Let me preface this by saying that I have not and will not give up on Lost until the series comes to an end. I've got too much invested in the story so far, and if the history of series television has taught us anything, it's that a show in a creative slump–and this show in particular–can always make a stunning rally and become stellar again.

That said, I have to confess that after the twin highs of Season Two's season finale and Season Three's season opener, Lost spent most of last fall disappointing me.

A sitcom or a procedural can weather a bum episode or two, where the characters veer off-model and the guiding premise slips a gear, but for a show with tight continuity like Lost–or Battlestar: Galactica, which had its own relatively minor misadventures last fall–a misstep can feel like a collapse. Imagine watching a movie or reading a book and suddenly, about halfway through, one of the major characters changes his or her whole philosophy, or a useless piece of backstory gets added that alters the nature of what the main story is about. That's what it felt like when Adama confessed to essentially baiting the Cylons into attacking Caprica on B:G*, and that's what it felt like nearly every week on Lost last fall, especially when Jack starting recanting his Hippocratic Oath left and right.

(*Aside: I'm still four episodes behind on Battlestar: Galactica, and I understand it ended strong last fall and started strong in the second half, so I'm still counting that episode–the only really bad one I've seen–as a blip, not a trend.)

Lost returns tonight, and I'm eager to see what I've heard is an excellent, back-on-track, all-is-forgiven kind of episode. But I'm going into this with clear eyes. A lot of damage was done over the six episodes that aired last fall, with characters being killed off not for dramatic purposes but because of behind-the-scenes trouble, and with new characters being introduced at the expense of the standbys.

As much as I love Michael Emerson's performance as Ben/Henry, his dominance of the show this year is indicative of what's gone wrong. Introduced as minor player, he proved so commanding that the writers changed his role, making him far more important, and effectively rendering a lot of what his character has said about himself completely moot (and kind of nonsensical). I still believe that Lost's brain trust can pull the character out of this dive, but I'm not convinced that they won't make other on-the-fly changes that push them further away from where they need to be. Every time some new concept is introduced–like Locke pushing buttons in the hatch–it can take a half-season or more for it to play out, since the story is operating on slow time. And though answers aren't always the reason to watch a show like Lost, a little forward momentum is a must.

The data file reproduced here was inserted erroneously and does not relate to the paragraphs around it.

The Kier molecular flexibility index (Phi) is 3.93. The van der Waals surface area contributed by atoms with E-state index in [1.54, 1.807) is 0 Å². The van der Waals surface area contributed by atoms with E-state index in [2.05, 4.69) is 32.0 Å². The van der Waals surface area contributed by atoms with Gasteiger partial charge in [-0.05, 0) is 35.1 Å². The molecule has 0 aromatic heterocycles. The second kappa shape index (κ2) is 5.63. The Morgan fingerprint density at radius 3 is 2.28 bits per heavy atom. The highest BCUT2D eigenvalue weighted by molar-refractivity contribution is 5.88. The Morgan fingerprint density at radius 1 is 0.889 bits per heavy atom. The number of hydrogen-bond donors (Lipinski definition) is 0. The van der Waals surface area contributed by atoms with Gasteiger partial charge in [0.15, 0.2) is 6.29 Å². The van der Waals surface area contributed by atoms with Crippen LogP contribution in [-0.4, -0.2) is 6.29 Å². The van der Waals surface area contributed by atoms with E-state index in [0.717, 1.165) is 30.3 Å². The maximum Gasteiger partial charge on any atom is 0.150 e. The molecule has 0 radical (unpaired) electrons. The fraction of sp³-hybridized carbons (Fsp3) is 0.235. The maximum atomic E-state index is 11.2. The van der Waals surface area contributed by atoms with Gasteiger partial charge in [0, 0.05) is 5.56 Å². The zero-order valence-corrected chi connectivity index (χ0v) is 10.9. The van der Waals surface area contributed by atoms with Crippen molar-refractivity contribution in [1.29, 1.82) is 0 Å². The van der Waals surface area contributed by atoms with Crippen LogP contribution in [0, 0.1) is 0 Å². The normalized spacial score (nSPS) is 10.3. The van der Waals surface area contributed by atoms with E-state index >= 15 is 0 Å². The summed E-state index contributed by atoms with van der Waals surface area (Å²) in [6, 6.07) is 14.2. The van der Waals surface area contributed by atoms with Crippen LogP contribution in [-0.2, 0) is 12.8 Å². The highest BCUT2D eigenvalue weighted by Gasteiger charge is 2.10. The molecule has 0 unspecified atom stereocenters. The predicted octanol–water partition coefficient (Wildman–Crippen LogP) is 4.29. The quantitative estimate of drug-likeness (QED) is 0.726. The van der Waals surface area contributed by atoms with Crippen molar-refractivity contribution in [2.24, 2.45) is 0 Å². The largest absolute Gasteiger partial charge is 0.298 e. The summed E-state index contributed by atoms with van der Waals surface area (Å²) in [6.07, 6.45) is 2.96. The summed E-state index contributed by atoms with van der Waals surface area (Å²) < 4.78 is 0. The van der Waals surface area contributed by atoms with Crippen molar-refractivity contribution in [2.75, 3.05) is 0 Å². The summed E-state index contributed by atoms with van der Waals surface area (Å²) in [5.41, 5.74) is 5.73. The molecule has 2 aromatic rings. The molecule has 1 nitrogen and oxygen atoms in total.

But the biggest problem with Lost right now is what used to be its biggest strength: The flashback structure. Initially, the flashbacks were used to enrich the story, by telling us who these people were before they got to the island, and hint at how they might be connected. Now they only seem to be marking time, and only enriching the mythology. Fans spend more time scouring the flashbacks for clues than getting insights into why this particular piece of backstory matters, at least in terms of defining the characters. Put it this way: I have vivid memories of Kate's bank-robbing adventures and Locke's wheelchair-reveal and Hurley's lottery win. Yet I can barely remember a single thing I learned from the flashbacks this fall. (Was Kate a housewife? I forget what that was all about.)

I've heard that the creators have pulled together and have been talking about plotting out an endpoint for the series–Four seasons? Five?–which will enable them to know when dawdling is dawdling and when it's pausing for dramatic effect. And these are smart guys, with a gift for making the ordinary look profoundly creepy, so I'm counting on them to right this ship. Right now, though? They're … well, do I even have to say it?